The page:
This is what led me to take this photograph, I either walk or drive down this road every day with the result that to me it is just very ordinary.  Taken just a couple of days ago looking down The Brae towards the centre of Ballygowan, the old railway building can be seen in the distance, just to continue the railway theme theme!  The row is terrace housing in the foreground are said to be the oldest buildings in Ballygowan.
 
All images contained on this website remain the property of Roger Bradley. Images may not be downloaded, reproduced, copied, projected, or used in any way without express written permission.

 

Railway links to Ballygowan

Following my last blog about the Belfast County Down Railway I began to take an interest in the vestiges that remain of the railway link to Ballygowan.  Ballygowan is a small town that is not on any main arterial road route, it has essentially become a commuter town serving Belfast.  As a result it has remained a small town and has only relatively recently started to expand.

Despite that fact that the railway line closed in 1950 there is still evidence around pointing to its past connection with the Belfast County Down Railway.  The following photographs point to this past.  All the locations photographed are within a one minute walk from each other.  Having lived here for the past twenty seven years I often think how wonderful it would be to have the railway link restored.  However this will never happen!

The only station building left standing, this was the goods shed I believe.

The only station building left standing, this was the goods shed I believe.

In the foreground the original Telephone Exchange, bedind is the Post Office, the site of the Railway Station.

In the foreground the original Telephone Exchange, bedind is the Post Office, the site of the Railway Station.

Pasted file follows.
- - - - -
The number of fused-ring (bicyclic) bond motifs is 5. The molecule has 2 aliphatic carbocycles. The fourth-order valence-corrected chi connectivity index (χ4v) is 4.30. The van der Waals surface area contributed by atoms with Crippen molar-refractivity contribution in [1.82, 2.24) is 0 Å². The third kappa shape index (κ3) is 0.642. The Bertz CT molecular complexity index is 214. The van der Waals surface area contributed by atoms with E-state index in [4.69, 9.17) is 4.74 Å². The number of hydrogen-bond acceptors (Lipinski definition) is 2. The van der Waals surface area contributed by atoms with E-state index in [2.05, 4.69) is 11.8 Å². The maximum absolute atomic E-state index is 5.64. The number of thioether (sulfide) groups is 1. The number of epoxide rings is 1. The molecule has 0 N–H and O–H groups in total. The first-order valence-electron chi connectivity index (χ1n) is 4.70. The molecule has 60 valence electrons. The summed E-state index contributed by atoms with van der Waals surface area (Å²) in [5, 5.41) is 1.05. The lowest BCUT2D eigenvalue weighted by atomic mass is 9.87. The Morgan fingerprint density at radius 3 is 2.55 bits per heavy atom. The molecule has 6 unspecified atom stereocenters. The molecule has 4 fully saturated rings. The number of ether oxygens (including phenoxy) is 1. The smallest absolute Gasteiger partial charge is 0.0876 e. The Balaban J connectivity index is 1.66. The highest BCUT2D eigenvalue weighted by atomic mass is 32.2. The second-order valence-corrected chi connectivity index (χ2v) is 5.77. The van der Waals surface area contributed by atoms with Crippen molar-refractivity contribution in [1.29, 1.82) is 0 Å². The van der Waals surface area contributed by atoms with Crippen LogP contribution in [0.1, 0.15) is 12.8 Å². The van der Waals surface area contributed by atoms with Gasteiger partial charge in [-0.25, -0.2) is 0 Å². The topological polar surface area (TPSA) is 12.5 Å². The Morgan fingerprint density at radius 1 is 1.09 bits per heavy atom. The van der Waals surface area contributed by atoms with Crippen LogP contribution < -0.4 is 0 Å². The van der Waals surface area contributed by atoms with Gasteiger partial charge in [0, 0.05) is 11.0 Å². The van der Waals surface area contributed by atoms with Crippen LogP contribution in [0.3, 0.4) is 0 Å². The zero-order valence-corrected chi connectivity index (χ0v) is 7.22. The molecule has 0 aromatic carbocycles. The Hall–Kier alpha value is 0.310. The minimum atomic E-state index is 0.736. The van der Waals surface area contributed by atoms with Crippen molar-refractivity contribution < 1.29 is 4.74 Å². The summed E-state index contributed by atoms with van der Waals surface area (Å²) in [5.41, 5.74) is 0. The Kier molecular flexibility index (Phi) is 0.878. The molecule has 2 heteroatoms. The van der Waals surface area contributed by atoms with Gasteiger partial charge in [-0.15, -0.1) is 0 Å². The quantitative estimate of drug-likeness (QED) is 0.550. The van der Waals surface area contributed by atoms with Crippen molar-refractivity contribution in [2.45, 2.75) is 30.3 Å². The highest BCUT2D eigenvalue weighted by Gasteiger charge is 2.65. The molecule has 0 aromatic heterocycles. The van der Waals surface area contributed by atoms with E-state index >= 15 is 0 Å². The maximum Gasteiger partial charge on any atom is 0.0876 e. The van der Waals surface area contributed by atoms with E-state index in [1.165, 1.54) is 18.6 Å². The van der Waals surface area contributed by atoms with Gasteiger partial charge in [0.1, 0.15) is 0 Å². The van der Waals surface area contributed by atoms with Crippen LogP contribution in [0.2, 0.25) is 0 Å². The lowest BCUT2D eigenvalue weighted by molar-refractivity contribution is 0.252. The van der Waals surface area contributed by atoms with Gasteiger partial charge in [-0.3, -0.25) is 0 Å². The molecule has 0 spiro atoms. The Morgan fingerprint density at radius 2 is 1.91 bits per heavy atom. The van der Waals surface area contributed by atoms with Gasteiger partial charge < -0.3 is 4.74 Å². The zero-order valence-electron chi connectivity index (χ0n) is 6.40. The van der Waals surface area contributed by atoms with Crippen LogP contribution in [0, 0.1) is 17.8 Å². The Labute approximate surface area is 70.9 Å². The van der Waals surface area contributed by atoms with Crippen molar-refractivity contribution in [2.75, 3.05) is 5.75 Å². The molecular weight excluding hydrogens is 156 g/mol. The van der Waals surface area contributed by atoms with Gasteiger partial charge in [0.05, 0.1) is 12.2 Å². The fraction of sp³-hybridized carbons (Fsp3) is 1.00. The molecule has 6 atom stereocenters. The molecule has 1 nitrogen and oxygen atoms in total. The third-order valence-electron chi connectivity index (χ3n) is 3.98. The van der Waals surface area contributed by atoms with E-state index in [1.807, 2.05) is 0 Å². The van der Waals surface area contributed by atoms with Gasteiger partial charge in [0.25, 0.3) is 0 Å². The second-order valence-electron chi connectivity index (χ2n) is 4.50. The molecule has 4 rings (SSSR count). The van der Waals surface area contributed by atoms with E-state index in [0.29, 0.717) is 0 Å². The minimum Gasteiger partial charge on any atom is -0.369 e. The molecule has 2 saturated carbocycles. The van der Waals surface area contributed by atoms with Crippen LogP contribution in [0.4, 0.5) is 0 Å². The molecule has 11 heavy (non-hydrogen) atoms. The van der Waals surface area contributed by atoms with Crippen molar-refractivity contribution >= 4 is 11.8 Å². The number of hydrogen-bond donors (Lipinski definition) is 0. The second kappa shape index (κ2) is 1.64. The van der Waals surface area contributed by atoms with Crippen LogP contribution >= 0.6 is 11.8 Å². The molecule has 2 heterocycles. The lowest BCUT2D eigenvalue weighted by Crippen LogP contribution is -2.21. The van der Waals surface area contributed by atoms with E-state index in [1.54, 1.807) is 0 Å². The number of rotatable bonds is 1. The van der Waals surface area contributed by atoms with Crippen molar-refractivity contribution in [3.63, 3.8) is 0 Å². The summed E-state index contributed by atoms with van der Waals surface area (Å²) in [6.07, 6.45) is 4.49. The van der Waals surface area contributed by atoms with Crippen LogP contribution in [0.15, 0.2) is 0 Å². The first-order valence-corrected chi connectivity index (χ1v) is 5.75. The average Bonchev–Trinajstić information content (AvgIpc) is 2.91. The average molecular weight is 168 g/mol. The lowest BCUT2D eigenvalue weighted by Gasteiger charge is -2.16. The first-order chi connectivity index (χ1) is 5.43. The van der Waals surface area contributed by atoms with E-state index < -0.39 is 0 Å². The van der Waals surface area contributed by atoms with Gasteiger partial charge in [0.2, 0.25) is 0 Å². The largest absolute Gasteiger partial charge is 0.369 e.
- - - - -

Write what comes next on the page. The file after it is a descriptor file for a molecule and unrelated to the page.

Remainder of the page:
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Railway Terrace, the clue is in the name!

The Old Railway Hotel, note the mounting stone and ring for tying you horse!

The Old Railway Hotel, note the mounting stone and ring for tying you horse!

All images contained on this website remain the property of Roger Bradley. Images may not be downloaded, reproduced, copied, projected, or used in any way without express written permission 

Belfast County Down Railway

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As I get older I am very conscious of change and am saddened by the lack of interest in preserving our past.  Far too often grand old buildings are torn down with little thought or regard.
 
I often drive along the Ballyhenry Road just outside Comber Co Down where there is a visual reminder of the past; railway lines crossing the narrow road where evidence of the railway is long gone.  It deserved a photograph as the original track side building survives although now modified as a dwelling house.
 
Unfortunately I have been unable to locate an image of what it originally looked like as it would have been interesting to make the comparison. However I did find a reference to it from Comber Historical Society which reads as follows:
 
‘The third level crossing was ‘Henryville’ on the Ballyhenry Road staffed by Andy Bennett, and then in the late 1940s by Mr Patrick McIlreavy. This cottage is also still in use and much modified – in fact the very railway lines are still to be seen in the road beside it to this day. A preservation order might well be considered before a resurfacing or re-alignment plan would have them buried from view forever!’
 
It’s been well over sixty years since trains ran on this line making their way to Donaghadee via Newtownards!
 
All images contained on this website remain the property of Roger Bradley. Images may not be downloaded, reproduced, copied, projected, or used in any way without express written permission